AIDS: The Therapist's Journey
I have grown increasingly comfortable talking with terminally ill people about impending death, and about the corresponding losses and feelings they experience. It is remarkable to ask someone very near to dying why he still clings to life. Usually the answers I have elicited were extraordinary in their clarity and understanding of an important issue that needed finishing before each person could finally let go.
In the final week of my best friend's Luis's life he was at home and every breath was a struggle. During that time, his lover Dennis repeatedly told Luis it was all right to die and that he loved him very much and thanked him for the wonderful years they had shared. Dennis wisely urged me and others to also tell Luis that it was all right for him to let go. This was the first time I'd ever said this kind of thing to anyone and it was excruciatingly painful. Yet, it was only after we had all given Luis permission to die that his breathing became less labored and he died peacefully the following morning.
I thought of this as I sat at the bedside of my patient Cal and listened to him say how worried he was about his lover Stan. Cal did most of the caretaking in the relationship prior to becoming ill and, even though their roles were now reversed, he worried that Stan would have trouble taking care of himself.
Cal was so ill, that Stan could not understand why he was still alive. I urged him to ask Cal this question and Cal told Stan he was hanging on because he was worried that Stan wouldn't be able to take care of himself. With a laugh Stan reminded him that he had taken good care of himself for the 30 years before they met, and had subsequently learned even better from all of the ways that Cal had nurtured him. "Every time I do one of the things for myself that you used to do for me, I'll think about you and feel you inside of me," he told Cal. "I'll miss you like hell, yet your body is no longer useful to you, and hasn't been for some time. The most loving thing you can do for me and yourself is to stop fighting and move on." Cal died that night, in his bed, at home, surrounded by the people who loved him most.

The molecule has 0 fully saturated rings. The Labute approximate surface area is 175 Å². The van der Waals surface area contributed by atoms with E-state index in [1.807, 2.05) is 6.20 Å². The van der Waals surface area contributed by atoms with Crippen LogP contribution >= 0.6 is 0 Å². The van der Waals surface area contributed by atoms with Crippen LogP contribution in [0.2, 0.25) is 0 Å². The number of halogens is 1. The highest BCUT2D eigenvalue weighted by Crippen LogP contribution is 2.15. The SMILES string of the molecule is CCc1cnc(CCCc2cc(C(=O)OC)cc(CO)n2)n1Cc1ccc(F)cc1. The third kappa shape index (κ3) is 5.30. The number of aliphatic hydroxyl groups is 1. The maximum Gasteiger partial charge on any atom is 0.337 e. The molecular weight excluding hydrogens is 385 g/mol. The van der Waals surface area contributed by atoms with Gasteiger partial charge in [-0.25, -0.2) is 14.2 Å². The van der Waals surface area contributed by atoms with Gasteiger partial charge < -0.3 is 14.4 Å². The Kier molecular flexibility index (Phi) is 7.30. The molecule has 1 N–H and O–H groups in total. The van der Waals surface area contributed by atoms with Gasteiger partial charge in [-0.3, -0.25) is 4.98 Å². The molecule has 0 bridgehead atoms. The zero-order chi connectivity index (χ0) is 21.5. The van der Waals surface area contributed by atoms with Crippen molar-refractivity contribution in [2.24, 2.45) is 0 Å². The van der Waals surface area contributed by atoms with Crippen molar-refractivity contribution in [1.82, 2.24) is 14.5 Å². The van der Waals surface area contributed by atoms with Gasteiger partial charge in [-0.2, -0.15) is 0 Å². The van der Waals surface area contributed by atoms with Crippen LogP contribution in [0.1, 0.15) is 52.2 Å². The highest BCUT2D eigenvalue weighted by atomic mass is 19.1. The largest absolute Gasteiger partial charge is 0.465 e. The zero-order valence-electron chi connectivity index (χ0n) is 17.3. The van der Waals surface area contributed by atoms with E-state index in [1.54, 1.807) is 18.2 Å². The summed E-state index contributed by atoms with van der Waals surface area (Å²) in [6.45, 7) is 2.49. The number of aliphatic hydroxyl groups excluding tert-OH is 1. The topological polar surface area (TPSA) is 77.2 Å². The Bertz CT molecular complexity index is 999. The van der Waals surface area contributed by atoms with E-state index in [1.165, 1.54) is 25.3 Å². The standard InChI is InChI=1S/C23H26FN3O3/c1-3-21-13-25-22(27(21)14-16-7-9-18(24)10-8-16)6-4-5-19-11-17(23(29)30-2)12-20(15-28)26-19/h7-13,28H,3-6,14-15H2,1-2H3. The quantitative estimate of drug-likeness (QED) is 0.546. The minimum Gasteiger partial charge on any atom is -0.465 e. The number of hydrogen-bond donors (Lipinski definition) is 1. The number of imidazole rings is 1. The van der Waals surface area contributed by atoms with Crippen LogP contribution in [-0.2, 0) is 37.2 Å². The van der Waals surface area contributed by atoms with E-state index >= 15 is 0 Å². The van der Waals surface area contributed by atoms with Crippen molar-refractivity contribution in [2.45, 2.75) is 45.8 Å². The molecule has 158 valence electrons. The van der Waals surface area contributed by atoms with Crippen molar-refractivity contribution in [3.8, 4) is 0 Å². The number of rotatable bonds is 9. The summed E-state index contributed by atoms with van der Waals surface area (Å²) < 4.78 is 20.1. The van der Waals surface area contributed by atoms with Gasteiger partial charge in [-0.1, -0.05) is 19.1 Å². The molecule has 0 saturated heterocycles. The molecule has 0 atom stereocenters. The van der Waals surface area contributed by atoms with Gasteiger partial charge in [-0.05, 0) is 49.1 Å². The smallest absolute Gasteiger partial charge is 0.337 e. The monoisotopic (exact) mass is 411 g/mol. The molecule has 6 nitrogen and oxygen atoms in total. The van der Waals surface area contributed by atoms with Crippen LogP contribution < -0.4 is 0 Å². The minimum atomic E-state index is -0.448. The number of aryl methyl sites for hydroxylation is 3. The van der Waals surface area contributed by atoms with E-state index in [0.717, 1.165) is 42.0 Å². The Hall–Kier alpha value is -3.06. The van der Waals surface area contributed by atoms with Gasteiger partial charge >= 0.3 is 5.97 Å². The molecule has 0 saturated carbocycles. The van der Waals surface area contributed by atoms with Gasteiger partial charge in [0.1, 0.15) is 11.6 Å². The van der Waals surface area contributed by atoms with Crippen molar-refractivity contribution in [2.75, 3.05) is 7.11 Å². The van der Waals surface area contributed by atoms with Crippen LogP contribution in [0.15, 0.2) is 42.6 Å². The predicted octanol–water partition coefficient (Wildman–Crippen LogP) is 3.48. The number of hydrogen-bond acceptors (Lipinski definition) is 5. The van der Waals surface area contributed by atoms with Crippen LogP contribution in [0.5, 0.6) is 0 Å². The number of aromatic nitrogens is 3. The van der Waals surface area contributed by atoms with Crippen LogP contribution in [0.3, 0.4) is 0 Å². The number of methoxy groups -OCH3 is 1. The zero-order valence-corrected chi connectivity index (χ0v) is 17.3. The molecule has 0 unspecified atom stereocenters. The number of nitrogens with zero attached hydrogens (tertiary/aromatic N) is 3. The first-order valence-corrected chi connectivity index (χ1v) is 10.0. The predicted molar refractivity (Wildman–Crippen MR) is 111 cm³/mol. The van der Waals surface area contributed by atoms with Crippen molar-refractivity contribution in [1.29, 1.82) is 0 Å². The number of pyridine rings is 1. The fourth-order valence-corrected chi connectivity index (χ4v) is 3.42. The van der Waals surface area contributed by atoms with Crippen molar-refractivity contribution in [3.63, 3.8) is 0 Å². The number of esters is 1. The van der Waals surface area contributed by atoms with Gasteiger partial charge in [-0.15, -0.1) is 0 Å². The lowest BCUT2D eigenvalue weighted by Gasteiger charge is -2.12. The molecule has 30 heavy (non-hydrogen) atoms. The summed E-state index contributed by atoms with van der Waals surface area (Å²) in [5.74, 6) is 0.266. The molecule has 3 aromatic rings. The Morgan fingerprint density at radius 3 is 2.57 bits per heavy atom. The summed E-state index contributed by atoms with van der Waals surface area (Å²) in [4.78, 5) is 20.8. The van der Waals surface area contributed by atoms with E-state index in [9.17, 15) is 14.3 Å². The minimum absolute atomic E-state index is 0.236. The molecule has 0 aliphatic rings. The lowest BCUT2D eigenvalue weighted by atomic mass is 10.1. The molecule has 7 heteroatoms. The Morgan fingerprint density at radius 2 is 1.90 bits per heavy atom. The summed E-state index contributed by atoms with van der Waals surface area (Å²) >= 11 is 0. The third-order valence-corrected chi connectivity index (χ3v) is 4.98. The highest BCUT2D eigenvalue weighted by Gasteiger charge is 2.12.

The therapist's experience of death and dying will shape his work with patients at risk for the same illness as he. Does the therapist believe that death is the end of it all, or does he envision some kind of life following death? If the therapist has not examined his own beliefs and feelings surrounding death, and has not faced his own fears, he will not be able to initiate discussions about this with patients. A therapist's inability to discuss these issues creates a sense of secrecy or shame in the patient who may not have anyone else to talk to about this.
Living with HIV has forced me to face and grapple with many of life's most profound issues. For instance, I have learned how to question clients about some of the most personal areas of their lives. This includes asking patients about their personal faith experiences and how they integrated spirituality into their lives. It is surprising how many people are hungry to talk about this subject once asked. Many people living with AIDS find meaning and comfort in New Age spirituality. Not believing in either New Age teachings nor in an afterlife, I have had to contain my own skepticism and disbelief in order to encourage patients to discuss how meaningful and comforting these beliefs are. Some people do not find that spirituality or traditional religion meet their needs.
While I acknowledge how difficult it can be for any of us, patient or therapist, to face the reality of our own death, being forced to confront this on a daily basis, both in my work and personal life, has helped me demystify death and dying and move these issues from the abstract into the concrete realm.
© 1996 Michael Shernoff
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This article was provided by John Wiley & Sons. It is a part of the publication A Perilous Calling: The Hazards of Psychotherapy Practice.